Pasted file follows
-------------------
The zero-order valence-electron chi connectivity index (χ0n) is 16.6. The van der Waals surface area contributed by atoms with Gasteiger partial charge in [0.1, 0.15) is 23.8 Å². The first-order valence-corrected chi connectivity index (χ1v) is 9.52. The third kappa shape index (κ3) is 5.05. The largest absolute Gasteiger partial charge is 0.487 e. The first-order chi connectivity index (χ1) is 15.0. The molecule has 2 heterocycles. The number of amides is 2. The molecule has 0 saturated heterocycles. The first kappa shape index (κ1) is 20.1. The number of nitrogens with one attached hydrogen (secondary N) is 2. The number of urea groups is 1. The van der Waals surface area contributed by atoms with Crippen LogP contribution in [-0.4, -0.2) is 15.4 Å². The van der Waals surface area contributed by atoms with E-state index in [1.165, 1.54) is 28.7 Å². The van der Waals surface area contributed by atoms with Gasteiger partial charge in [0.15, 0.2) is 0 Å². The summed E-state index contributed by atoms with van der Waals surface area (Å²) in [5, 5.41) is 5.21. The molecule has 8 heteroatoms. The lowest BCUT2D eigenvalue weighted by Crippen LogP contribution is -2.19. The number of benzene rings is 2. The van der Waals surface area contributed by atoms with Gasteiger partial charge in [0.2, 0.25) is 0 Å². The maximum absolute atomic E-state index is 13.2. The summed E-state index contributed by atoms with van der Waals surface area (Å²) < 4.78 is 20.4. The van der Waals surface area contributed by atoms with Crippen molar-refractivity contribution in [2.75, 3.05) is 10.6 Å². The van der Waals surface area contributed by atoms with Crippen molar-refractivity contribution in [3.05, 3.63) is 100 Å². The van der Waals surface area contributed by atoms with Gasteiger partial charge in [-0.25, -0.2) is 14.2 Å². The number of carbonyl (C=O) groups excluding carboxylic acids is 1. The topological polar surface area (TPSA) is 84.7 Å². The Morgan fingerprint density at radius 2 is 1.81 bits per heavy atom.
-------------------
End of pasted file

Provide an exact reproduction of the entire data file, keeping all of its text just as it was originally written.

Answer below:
The zero-order valence-electron chi connectivity index (χ0n) is 16.6. The van der Waals surface area contributed by atoms with Gasteiger partial charge in [0.1, 0.15) is 23.8 Å². The first-order valence-corrected chi connectivity index (χ1v) is 9.52. The third kappa shape index (κ3) is 5.05. The largest absolute Gasteiger partial charge is 0.487 e. The first-order chi connectivity index (χ1) is 15.0. The molecule has 2 heterocycles. The number of amides is 2. The molecule has 0 saturated heterocycles. The first kappa shape index (κ1) is 20.1. The number of nitrogens with one attached hydrogen (secondary N) is 2. The number of urea groups is 1. The van der Waals surface area contributed by atoms with Crippen LogP contribution in [-0.4, -0.2) is 15.4 Å². The van der Waals surface area contributed by atoms with E-state index in [1.165, 1.54) is 28.7 Å². The van der Waals surface area contributed by atoms with Gasteiger partial charge in [0.15, 0.2) is 0 Å². The summed E-state index contributed by atoms with van der Waals surface area (Å²) in [5, 5.41) is 5.21. The molecule has 8 heteroatoms. The lowest BCUT2D eigenvalue weighted by Crippen LogP contribution is -2.19. The number of benzene rings is 2. The van der Waals surface area contributed by atoms with Gasteiger partial charge in [0.2, 0.25) is 0 Å². The maximum absolute atomic E-state index is 13.2. The summed E-state index contributed by atoms with van der Waals surface area (Å²) < 4.78 is 20.4. The van der Waals surface area contributed by atoms with Crippen molar-refractivity contribution in [2.75, 3.05) is 10.6 Å². The van der Waals surface area contributed by atoms with Crippen molar-refractivity contribution in [3.05, 3.63) is 100 Å². The van der Waals surface area contributed by atoms with Gasteiger partial charge in [-0.25, -0.2) is 14.2 Å². The number of carbonyl (C=O) groups excluding carboxylic acids is 1. The topological polar surface area (TPSA) is 84.7 Å². The Morgan fingerprint density at radius 2 is 1.81 bits per heavy atom.